Synergistic vertical path pulley paired kites


@JoeFaust I agree with your comment. However, I would qualify your expert opinion about “a close cousin to twin wings in pumping mode” as this does not work in pumping mode (yo-yo) but rather in pulley mode by tether transfer from a kite towards another kite. It would be a distant cousin of US 3987987 figure 5 but with only one anchor-pulley and two kites instead of two anchors-pulleys and one kite.

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Am I right to understand that this is like KPS’s early twin kite system, except in the trajectory? (up/down vs spiral/return?)

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I mentioned this design during the discussion. For what I understand KPS used two winches while the present design implements a pulley to transfer the tether between both kites. Moreover in the current design the down path is realized by the trailing edge.

That said I think the use of such a pulley or some arrangement comprising a pulley could also be possible with spiral/return trajectories. An advantage could be removing the excess of tether, the winches and their motors to recovery it at each phase. There would be only one generator connected to the pulley and delivering energy in full time, from one then the other kite alternately. Rigid kites could be used unlike for the vertical path.

Some sources below can allow to analyse in a deeper way:

From the “Technology” page above:
The tension causes a 100-200m line to be spooled out from a drum on the ground, which is connected to a generator – thus creating electricity.

From WO2016083822:
Figures 5A and 5B show a multiple winch system boo. Systems comprising multiple winches are advantageous because they allow for at least one airborne device to be deployed in an electricity generating mode while another airborne device is being wound in. As such, electricity can be generated constantly.

The winching system boo shown in Figure 5 comprises two winches 5o5 of a type substantially similar to the winch 1 described above.

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Among possible cons, as one of the two kites is fully (no loss) or partially (loss similar to any yo-yo system) depowered, a lack of tension on the side of the pulley toward the depowered kite can occur. If an arrangement simple enough can be implemented (such like making several turns around the pulley to assure a correct enough pull transfer while the tether of the depowered kite is easily recovered to go to the other side) this system could be workable for this issue. If no, the KPS (now KiteMill) double winch is a possibility. In all cases the (more or less) vertical path can allow a better density.

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Supporting discussion with clip from the referenced KPS page that shows the two pulleys, one each for each wing…

These are two independent winches for what I understand and by taking account of the sources I quoted above. Pulleys and winches are different.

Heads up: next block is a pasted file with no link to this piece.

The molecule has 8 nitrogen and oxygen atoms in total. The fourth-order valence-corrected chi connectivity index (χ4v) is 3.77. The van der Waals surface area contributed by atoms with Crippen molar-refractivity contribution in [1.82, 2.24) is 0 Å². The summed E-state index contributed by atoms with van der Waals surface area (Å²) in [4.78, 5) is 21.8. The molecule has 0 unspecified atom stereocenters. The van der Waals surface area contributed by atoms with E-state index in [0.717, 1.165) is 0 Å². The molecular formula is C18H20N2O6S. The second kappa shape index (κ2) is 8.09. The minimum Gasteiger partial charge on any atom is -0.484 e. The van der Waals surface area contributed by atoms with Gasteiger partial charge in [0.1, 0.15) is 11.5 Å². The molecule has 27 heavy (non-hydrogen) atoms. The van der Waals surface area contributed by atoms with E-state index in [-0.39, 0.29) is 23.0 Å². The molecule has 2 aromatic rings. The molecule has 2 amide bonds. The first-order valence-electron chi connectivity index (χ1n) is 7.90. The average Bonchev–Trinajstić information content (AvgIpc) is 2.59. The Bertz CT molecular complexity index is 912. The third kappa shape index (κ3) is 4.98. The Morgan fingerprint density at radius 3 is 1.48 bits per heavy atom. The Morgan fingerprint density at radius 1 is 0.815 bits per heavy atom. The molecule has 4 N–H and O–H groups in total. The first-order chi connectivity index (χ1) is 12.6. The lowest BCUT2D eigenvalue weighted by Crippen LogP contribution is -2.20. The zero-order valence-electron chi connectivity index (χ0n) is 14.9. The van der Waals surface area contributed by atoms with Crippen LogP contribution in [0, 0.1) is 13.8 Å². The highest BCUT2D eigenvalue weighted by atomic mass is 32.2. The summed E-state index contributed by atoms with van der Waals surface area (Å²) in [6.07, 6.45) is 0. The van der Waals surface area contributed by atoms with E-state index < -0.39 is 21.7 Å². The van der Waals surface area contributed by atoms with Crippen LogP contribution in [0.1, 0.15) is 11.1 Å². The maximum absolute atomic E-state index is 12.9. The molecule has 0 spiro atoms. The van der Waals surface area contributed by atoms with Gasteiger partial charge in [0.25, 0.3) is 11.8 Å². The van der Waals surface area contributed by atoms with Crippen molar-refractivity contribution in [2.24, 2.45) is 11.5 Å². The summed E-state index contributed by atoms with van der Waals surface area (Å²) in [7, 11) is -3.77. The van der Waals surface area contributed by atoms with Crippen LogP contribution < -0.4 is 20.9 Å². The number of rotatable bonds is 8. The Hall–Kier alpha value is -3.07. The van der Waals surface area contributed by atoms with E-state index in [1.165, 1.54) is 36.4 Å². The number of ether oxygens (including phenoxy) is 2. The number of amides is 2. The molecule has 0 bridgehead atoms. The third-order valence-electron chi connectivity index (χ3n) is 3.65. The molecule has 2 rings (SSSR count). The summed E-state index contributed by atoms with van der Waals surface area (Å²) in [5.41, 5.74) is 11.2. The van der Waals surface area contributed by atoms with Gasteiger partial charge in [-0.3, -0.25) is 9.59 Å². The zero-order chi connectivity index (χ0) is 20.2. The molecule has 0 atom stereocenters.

Thanks, Pierre; I know pulleys and winches are different So, not a pulley fair leading into the winch?FairleadPulleyWinchGeneratorKPSKPSguideAndRail
The “rail” mentioned probably rolls on its central axis.

The referenced KPS page represents two winches. There is a pulley in the system I describe, but not winch as I repeat.

So the main tether goes through the anchored pulley-generator. That main tether has a wing set at each end. Aim is to have the flight paths of the two wings stay close to a downwind vertical plane which plane is perpendicular to the smooth-normalized earth surface ordinarily; such, in part, has a motivation to well use the land space and airspace and permit possible units aside of the first unit system. Flight control of the two wing sets is aimed to drive the pulley-generator and thereby generate electricity. Tautness of the full tether that joins both wing sets must be so that a net one-direction movement occurs in order to drive the pulley-generator. For a one-direction in a time period to occur, one of the wing sets must pull more than the other wing set. So, needed will be control of the two wing sets so that cyclic imbalance of occurs; when enough line has driven the pulley-generator, then a reversing of direction is the aim wherein the imbalance of the wing sets’ pulls are enough to drive the pulley generator again, but in the opposing direction (mechanics to be workout out).

Suppose full slack is nearly obtained by wing-set# and the wing-set#2 pulls very strongly and drives the pulley-generator and pulls through some of the joining tether. The pulling through of the tether will be edging away the near-slack of the other approximately depowered wingset#1. Following some generation the roles of the two wing sets will be controlled to reverse. And let the cycle continue. Generation will be nearly constant; some lag will occur during cycle direction changing.

Diablo Kite Energy …

That said I think the yo-yo 2D vertical path method can be more promising as the kite remains in the most powerful zone within the flight window, and also because its implementation and management are simpler at any scales.

These configurations look like they want to be a “laddermill”.